Millennial Nonsense
Design Thinking can sound like one of those woolly, arty-farty terms often used by designers who have no idea how a real business is run. How often has a meeting been started with the words:

“Our aim is to create a simple, clean, modern…blah blah blah”

As if anyone would want to create a “complex, rough, old” product. Meaningless drivel.
Design Thinking can seem to live in the same dreamy, pointless, redundant space as those words, but it absolutely shouldn’t.
What Does It Do Then? Quickly
In short, it helps you pinpoint the real problem and create an innovative, efficient and superior solution.
Imagine that you’re a 14th Century German craftsman. You want to improve the sales of your book and increase your customer base. However, there aren’t very many literate people around to copy out the text for you.
Possible solutions to that problem could be to teach more people to read and write, to invent a better pen, ink that doesn’t dry in the nib, increase your employee’s target words per minute etc.

Or you could create the first printing press. That’s Design Thinking.

The problem wasn’t a lack of people to copy the text.
The problem was one of replicating the pages.
Any Practical, Tangible Benefits?
Have a look at this




Every device with a button is being connected to the internet. They had to keep up or get left behind.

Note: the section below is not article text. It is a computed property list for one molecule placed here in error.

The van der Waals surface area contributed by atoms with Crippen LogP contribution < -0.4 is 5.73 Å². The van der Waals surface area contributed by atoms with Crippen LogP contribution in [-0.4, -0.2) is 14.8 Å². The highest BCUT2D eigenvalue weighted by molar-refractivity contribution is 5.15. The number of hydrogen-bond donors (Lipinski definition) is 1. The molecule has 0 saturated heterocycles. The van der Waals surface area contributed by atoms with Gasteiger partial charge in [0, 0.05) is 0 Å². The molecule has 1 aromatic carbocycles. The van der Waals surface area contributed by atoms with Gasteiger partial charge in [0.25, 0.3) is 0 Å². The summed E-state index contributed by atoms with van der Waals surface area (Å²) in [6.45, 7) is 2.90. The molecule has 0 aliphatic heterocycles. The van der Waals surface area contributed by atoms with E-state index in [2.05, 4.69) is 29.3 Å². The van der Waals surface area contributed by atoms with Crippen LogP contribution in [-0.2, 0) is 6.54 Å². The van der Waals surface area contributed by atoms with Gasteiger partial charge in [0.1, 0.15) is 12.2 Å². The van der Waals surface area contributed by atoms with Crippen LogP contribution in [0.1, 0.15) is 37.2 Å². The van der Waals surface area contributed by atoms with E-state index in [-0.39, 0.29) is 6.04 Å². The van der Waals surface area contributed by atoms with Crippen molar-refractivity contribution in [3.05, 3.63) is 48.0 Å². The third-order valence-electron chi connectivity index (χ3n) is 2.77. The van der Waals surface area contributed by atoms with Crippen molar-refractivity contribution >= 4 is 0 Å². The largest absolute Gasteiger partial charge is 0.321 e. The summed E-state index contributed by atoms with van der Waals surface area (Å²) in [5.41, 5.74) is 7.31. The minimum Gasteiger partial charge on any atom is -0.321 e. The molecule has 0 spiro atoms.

People were only concerned with 2 things in their electric toothbrush. Charging and brush head replacement. Consumers tended to forget to buy replacement heads the second they left the bathroom.



Charging at home would be simple with a dock through induction. But what if you’re on the road? Include a USB charger.

An app, connected to the toothbrush via Bluetooth, could allow you to simply press a button on the brush and receive a reminder on your phone to buy replacement heads.



The Oral-B iO toothbrush caused a 2.5-point growth in value share for Procter & Gamble over 2 months and, from July through December 2020, accounted for more than half of the US power brush category growth.



Design Thinking is a worthwhile investment with measurable, qualitative benefits to a business and has been proven to return far more than its cost.